I in­tro­duced Fer­ron to the Song of the Day a cou­ple weeks back with Belly­bowl, and I’d like to use her beau­ti­ful The Re­turn in this clos­ing focused-on-the-divine se­quence, to help talk about my own ex­pe­ri­ence of wor­ship.

But first, the song. The melody sways back and forth like the wil­low tree in the word­s, and the voice am­bles through those word­s, paus­ing in un­like­ly places as the tree bend­s. And those lyric­s: They most­ly don’t parse in­to co­her­ent sen­tences but Fer­ron knows what she’s do­ing and there’s no doubt where she’s aim­ing. Al­so, the har­monies are gor­geous and the ar­range­ment is ap­prox­i­mate­ly per­fec­t.

But that tree is what made me want to fit The Re­turn in­to this se­ries, be­cause trees and wor­ship go to­geth­er in my mind. Wor­ship in­hab­its the hu­man emo­tion­al reper­toire, along with anger, de­sire, joy, and the rest. Peo­ple have fall­en in­to re­li­gious faith be­cause they vis­it­ed a place, for ex­am­ple the exquisite cathe­dral at Chartres, that re­li­ably pro­vokes in hu­mans that feel­ing, wor­ship. There’s noth­ing wrong with the sen­sa­tion: That you’re in the pres­ence of some­thing much, much greater than your­self, for which rev­er­ence is ap­pro­pri­ate. I’ve been to Chartres twice and its beau­ty and grandeur so seized me that I had trou­ble breath­ing.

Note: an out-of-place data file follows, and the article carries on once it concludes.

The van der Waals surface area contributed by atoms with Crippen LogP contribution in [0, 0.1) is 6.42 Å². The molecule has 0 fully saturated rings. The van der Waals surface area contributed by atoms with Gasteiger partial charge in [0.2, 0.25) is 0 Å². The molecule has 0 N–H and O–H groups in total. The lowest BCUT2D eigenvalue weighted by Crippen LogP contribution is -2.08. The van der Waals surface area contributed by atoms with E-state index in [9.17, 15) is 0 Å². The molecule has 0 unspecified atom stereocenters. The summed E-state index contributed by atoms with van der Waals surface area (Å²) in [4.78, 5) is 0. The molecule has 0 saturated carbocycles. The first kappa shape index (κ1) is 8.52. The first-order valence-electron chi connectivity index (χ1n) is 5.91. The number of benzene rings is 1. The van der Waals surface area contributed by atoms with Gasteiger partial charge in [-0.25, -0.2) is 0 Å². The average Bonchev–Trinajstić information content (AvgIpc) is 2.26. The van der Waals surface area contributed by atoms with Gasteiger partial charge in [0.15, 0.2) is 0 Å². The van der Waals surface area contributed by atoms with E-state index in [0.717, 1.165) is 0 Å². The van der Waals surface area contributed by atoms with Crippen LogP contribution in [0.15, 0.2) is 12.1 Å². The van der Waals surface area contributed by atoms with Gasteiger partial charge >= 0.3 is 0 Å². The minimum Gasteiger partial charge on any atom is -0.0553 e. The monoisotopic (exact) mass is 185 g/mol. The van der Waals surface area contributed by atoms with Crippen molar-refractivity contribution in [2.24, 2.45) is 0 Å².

Trees

Th­ese trees are on­ly about a hun­dred years old; they’ll get lots big­ger.

But I think there’s a po­ten­tial cat­e­go­ry er­ror, be­cause when you’re feel­ing that, it’s the church you’re re­act­ing to. It’s com­mon for peo­ple who are feel­ing wor­ship­ful to trans­fer that feel­ing to an ob­ject of faith, an un­seen de­ity. Liv­ing as I do in the Pa­cif­ic North­west, it’s an easy and reg­u­lar ex­pe­ri­ence to be in the pres­ence of en­ti­ties wor­thy of wor­ship; liv­ing en­ti­ties. I’m talk­ing of course, of our great up­reach­ing rain-fed trees, which may weigh a mil­lion kilo­grams and ex­ceed fifty me­ters in height. They are big­ger, stronger, longer-lived, and less-worried than you are.

The Hidden Life of Trees

Feel­ing rev­er­ent around trees al­so has the ad­van­tage that they’re not metaphors for any­thing that is said to be twitchi­ly con­cerned about how and with whom you de­ploy your gen­i­tal­s, or whose in­terce­dents will re­quire some of your cash to sup­port their lifestyles. Ferron’s tree is a wil­low but I think she was de­ploy­ing that name for its sound. Around me, it’s the Dou­glas Fir, Red Cedar, Hem­lock, and (e­spe­cial­ly) Big-Leaf Maples that con­sti­tute the for­est tem­ples, and not to any­thing but them­selves.

I’d like to take a lit­tle side-trip and men­tion The Hid­den Life of Trees, by Peter Wohlleben, trans­lat­ed from the Ger­man. It’s a slim, high­ly read­able vol­ume that talks about what the ti­tle says. A lot of that hid­den part of their lives hap­pens un­der­ground, among the roots and soil mi­cro­biomes. If you are giv­en to feel­ing wor­ship­ful in forest­s, you will gob­ble up this book and smile reg­u­lar­ly, read­ing it.

I don’t think Ferron’s be­ing metaphor­i­cal ei­ther; A walk in the woods leaves me feel­ing stronger and more bal­anced. There’s strength to be tak­en, you just have to look and lis­ten.

This is part of the Song of the Day se­ries (back­ground).

Links · Spo­ti­fy playlist. This tune on Ama­zon, iTunes, Spo­ti­fy. No live video, sor­ry.


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June 19, 2018
· Arts (11 fragments)
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